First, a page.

More classrooms and teachers have been added in B.C. for the current school year. (Black Press files)

Class sizes down, special needs up, BCTF says

A third of B.C. school districts don’t have class composition rules

The number of B.C. public school classrooms with more than 30 students has declined this year, with the addition of more than 3,500 teachers to meet the terms of last year’s court decision restoring limits to the teacher’s union contract.

But the number of classes with four or more students identified as having special needs is up slightly over the last school year.

The B.C. Teachers’ Federation used the education ministry’s statistics to check progress. They show that the number of classes with 30 or more students dropped by 45 per cent, from 1,385 to 757 compared to the last school year. The B.C. government’s increase in funding added an additional 4,300 more classrooms to the system.

The number of classrooms with four children with special needs rose just under one per cent, to 17,466 classes. But because of the additional classes, the percentage dealing with four or more special needs students is lower. The number of classes with seven or more special needs students fell by 17 per cent.

“Class composition is more complex because of differences in local collective agreement language as well as district student assessment and staffing processes,” said BCTF president Glen Hansman. “For example, about a third of our local teachers’ associations don’t have any class composition language.”

On class sizes, from last school year to the current one, the average Kindergarten class size declined from 19.1 to 17.8 students. Similar decreases were recorded in the later grades, about one fewer student per class across the board.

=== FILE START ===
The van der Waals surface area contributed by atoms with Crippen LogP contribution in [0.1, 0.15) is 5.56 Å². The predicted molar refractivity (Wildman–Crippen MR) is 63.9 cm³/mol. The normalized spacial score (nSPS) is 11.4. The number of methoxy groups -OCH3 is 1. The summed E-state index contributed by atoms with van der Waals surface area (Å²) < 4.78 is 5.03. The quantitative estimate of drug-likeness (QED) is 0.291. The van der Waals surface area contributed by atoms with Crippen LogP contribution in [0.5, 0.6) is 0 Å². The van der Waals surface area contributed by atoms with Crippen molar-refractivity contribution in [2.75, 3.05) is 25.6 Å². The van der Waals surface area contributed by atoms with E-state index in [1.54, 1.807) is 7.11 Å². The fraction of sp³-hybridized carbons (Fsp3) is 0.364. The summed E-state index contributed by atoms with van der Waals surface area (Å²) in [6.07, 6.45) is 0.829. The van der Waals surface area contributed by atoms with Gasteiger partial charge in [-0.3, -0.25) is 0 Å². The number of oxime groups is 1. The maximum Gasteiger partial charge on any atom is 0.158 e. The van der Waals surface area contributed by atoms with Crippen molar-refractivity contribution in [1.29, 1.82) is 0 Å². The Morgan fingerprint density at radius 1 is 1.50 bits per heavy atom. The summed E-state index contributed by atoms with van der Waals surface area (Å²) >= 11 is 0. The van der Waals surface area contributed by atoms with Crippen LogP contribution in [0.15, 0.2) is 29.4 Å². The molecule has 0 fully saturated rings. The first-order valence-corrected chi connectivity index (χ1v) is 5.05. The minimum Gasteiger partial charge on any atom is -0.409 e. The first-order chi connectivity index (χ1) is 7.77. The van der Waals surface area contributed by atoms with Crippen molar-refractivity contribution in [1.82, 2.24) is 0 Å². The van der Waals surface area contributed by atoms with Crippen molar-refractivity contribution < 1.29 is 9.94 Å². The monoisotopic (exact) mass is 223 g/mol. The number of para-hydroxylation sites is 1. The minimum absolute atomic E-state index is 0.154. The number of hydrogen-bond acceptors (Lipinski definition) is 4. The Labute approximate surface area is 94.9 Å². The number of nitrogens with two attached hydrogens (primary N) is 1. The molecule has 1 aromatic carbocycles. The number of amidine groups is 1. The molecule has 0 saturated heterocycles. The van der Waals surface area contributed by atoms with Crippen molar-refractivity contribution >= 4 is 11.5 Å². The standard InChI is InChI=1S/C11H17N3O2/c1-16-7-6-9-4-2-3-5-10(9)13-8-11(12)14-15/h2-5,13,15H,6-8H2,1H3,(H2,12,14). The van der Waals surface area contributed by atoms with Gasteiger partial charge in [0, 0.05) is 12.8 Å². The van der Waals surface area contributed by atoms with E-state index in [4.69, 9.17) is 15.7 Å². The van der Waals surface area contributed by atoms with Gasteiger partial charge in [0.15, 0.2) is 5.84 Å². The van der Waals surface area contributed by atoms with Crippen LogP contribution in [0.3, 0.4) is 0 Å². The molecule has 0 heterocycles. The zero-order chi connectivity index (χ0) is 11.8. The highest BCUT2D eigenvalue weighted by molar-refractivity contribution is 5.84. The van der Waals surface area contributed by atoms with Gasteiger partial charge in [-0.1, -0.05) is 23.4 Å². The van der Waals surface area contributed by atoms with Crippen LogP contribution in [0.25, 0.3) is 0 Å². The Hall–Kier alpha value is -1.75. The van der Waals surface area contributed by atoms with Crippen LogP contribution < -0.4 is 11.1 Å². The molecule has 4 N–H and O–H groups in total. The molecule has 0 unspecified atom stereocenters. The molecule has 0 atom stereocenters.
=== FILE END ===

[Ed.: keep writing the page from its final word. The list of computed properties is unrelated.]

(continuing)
Just Posted

B.C. chiefs show solidarity with Wet’suwet’en hereditary chiefs

Chiefs from around B.C. outside the Coastal GasLink pipeline route in Smithers show support.

December windstorms led to record ferry cancellations

Baileys for breakfast? It may not be what the doctor ordered, but… Continue reading

RCMP to review actions at Wet’suwet’en pipeline protest camps

Senior Mountie says he hopes protests will be peaceful following deal with hereditary chiefs

On the Wing: Christmas Bird Count #4 — Skidegate Inlet

By Margo Hearne The marine forecast read “winds northwest 15 to 25… Continue reading

Haida Gwaii mountain biking gets in gear

The frost was gone, but the iced puddles on Mac Blo Road… Continue reading

B.C. chiefs show solidarity with Wet’suwet’en hereditary chiefs

Chiefs from around B.C. outside the Coastal GasLink pipeline route in Smithers show support.

B.C. chief says they didn’t give up rights for gas pipeline to be built

Hereditary chief: no elected band council or Crown authority has jurisdiction over Wet’suwet’en land

Condo rental bans may be on way out with B.C. empty home tax

Many exemptions to tax, but annual declarations required

UPDATE: B.C. boy, aunt missing for three days

The pair are missing from Kamloops

Daredevil changes game plan to jump broken White Rock pier

Brooke Colby tells council daredevil event would help boost waterfront business

Liberal bows out of byelection after singling out Jagmeet Singh’s race

Karen Wang says she made comments online that referenced Singh’s cultural background

Truck hauling compressed gas for ‘virtual pipeline’ crashes on B.C. highway

Driver charged and highway closed for nine hours - containers did not rupture

Canucks rookie Elias Pettersson ‘feeling good’ after knee injury

Pettersson said he wasn’t feeling any pain during Wednesday’s skate

Most Read